York Chang, Vice-President
Ashley Hunt, Secretary
Andrew Vought, Treasurer
Core Values and How We Work
Clockshop is firmly dedicated to having and maintaining a staff and board that is diverse and equitable. We work to consistently embrace and reflect a multiplicity of voices and perspectives. Clockshop stands firm against all forms of injustice, inequality and racism, including ways that they assert themselves within the field of art and culture.
As an organization and board we are committed to building a more just world and art institutions and public space that reflect and contribute to it, where we leverage our privilege by opening new doors for creative opportunities especially for underrepresented and emerging artists.
Clockshop has three main venues — our office and event space in Frogtown, Los Angeles State Historic Park, and the Bowtie Parcel a former rail yard owned by California State Parks. We also work with larger institutions throughout Los Angeles on collaborative and often thematic programming.
When commissioning artists, Clockshop takes responsibility for securing project funding. Project budgets always include an artist honorarium. Clockshop works as a collaborative producer providing guidance at all stages of project development.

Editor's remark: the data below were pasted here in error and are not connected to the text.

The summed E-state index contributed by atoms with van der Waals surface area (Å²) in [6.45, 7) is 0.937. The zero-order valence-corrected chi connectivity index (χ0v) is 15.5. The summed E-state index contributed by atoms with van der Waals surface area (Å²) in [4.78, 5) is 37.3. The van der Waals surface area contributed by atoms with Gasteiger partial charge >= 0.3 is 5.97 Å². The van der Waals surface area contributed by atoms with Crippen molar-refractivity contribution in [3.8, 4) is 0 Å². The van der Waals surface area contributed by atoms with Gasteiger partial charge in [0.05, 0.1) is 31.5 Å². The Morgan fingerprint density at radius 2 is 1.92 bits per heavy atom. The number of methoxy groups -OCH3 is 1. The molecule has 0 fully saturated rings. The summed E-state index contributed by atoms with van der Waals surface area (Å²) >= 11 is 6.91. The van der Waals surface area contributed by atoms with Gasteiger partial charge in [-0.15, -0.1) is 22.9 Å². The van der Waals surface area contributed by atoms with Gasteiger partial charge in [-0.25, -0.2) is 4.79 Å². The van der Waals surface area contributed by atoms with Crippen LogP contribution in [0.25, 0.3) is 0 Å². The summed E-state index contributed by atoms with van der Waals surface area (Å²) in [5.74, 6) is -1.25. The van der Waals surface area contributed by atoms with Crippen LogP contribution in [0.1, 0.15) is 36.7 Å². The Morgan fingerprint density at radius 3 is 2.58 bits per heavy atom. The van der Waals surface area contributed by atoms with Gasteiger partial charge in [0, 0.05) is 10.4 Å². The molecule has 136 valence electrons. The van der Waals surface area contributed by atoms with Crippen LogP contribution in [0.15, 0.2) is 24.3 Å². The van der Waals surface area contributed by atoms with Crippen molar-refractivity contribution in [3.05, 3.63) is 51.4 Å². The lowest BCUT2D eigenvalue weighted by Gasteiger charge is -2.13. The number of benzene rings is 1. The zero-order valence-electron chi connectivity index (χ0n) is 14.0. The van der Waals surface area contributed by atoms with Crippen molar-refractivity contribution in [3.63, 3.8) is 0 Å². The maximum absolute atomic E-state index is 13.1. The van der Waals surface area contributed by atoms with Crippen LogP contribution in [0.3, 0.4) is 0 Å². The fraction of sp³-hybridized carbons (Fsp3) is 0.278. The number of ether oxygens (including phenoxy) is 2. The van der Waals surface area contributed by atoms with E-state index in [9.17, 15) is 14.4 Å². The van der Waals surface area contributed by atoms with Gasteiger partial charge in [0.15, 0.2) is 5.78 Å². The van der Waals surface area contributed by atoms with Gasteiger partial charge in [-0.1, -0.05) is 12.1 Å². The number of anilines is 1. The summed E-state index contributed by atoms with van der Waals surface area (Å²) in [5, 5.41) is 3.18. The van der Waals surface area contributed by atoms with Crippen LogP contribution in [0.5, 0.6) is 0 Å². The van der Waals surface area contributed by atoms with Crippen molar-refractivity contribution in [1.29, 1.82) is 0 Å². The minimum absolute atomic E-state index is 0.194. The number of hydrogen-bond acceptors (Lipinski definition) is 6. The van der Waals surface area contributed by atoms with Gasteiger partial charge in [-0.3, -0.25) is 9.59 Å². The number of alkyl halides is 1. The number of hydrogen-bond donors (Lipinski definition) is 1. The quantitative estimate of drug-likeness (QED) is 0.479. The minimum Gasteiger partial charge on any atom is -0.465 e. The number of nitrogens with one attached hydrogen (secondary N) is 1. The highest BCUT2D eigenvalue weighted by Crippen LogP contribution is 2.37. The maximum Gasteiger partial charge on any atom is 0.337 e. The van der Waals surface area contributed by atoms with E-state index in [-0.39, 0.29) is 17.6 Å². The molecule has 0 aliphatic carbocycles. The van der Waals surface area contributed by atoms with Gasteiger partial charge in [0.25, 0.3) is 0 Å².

When commissioning new work for the Bowtie, Clockshop partners with artists who are willing to spend a significant amount of time inhabiting and engaging with the site. We support artists who view a Bowtie commission as a valuable opportunity to experiment with their practice in a raw, post-industrial, urban landscape.
Clockshop regularly hosts panel discussions and conversations about big issues that affect both Angelenos, and the world at large. These events aim to empower attendees by making complex ideas more accessible through in-depth conversations with personable experts.
Finally, through our partnership with California State Parks, Clockshop provides land-based education programming for Angelenos of all ages. Programs have included overnight campouts at the Bowtie, field trips with nearby schools, and a nature interpretation program for local youth.
Clockshop does not accept unsolicited proposals.
Clockshop does not currently have any openings.
Clockshop welcomes volunteers in many forms – document an event, assist an artist in production, check-in guests, etc. As a small organization with an ambitious schedule, we are happy to have all the help we can get. Sign up here.
Clockshop currently has no internships available. Please check back for updated listings.
“Walking LA’s Empty Streets During the COVID-19 Pandemic,” Elisa Wouk Almino, Hyperallergic, 2020